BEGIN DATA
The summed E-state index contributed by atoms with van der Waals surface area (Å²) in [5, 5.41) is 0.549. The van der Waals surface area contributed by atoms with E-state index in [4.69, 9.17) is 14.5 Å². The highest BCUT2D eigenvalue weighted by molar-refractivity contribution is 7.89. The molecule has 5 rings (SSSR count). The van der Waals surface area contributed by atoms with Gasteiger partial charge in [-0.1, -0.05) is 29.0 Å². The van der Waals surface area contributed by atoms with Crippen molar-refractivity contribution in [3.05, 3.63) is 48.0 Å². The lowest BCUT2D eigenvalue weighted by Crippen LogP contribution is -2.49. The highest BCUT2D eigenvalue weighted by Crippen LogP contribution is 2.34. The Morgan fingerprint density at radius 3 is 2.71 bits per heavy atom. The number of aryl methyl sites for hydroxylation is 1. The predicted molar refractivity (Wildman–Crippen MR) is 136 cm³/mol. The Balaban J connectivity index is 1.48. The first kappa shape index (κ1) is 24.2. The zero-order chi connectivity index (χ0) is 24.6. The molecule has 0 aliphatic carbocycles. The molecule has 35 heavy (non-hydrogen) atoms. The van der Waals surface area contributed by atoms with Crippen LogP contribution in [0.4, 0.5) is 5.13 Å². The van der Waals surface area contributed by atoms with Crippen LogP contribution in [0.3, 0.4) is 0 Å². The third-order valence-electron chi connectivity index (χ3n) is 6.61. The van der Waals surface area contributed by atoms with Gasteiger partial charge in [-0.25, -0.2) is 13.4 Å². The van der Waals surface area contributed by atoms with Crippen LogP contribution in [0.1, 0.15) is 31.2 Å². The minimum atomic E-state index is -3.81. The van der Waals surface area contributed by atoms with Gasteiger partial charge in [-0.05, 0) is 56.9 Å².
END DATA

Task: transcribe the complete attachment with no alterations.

The summed E-state index contributed by atoms with van der Waals surface area (Å²) in [5, 5.41) is 0.549. The van der Waals surface area contributed by atoms with E-state index in [4.69, 9.17) is 14.5 Å². The highest BCUT2D eigenvalue weighted by molar-refractivity contribution is 7.89. The molecule has 5 rings (SSSR count). The van der Waals surface area contributed by atoms with Gasteiger partial charge in [-0.1, -0.05) is 29.0 Å². The van der Waals surface area contributed by atoms with Crippen molar-refractivity contribution in [3.05, 3.63) is 48.0 Å². The lowest BCUT2D eigenvalue weighted by Crippen LogP contribution is -2.49. The highest BCUT2D eigenvalue weighted by Crippen LogP contribution is 2.34. The Morgan fingerprint density at radius 3 is 2.71 bits per heavy atom. The number of aryl methyl sites for hydroxylation is 1. The predicted molar refractivity (Wildman–Crippen MR) is 136 cm³/mol. The Balaban J connectivity index is 1.48. The first kappa shape index (κ1) is 24.2. The zero-order chi connectivity index (χ0) is 24.6. The molecule has 0 aliphatic carbocycles. The molecule has 35 heavy (non-hydrogen) atoms. The van der Waals surface area contributed by atoms with Crippen LogP contribution in [0.4, 0.5) is 5.13 Å². The van der Waals surface area contributed by atoms with Crippen LogP contribution in [0.3, 0.4) is 0 Å². The third-order valence-electron chi connectivity index (χ3n) is 6.61. The van der Waals surface area contributed by atoms with Gasteiger partial charge in [-0.25, -0.2) is 13.4 Å². The van der Waals surface area contributed by atoms with Crippen LogP contribution in [0.1, 0.15) is 31.2 Å². The minimum atomic E-state index is -3.81. The van der Waals surface area contributed by atoms with Gasteiger partial charge in [-0.05, 0) is 56.9 Å².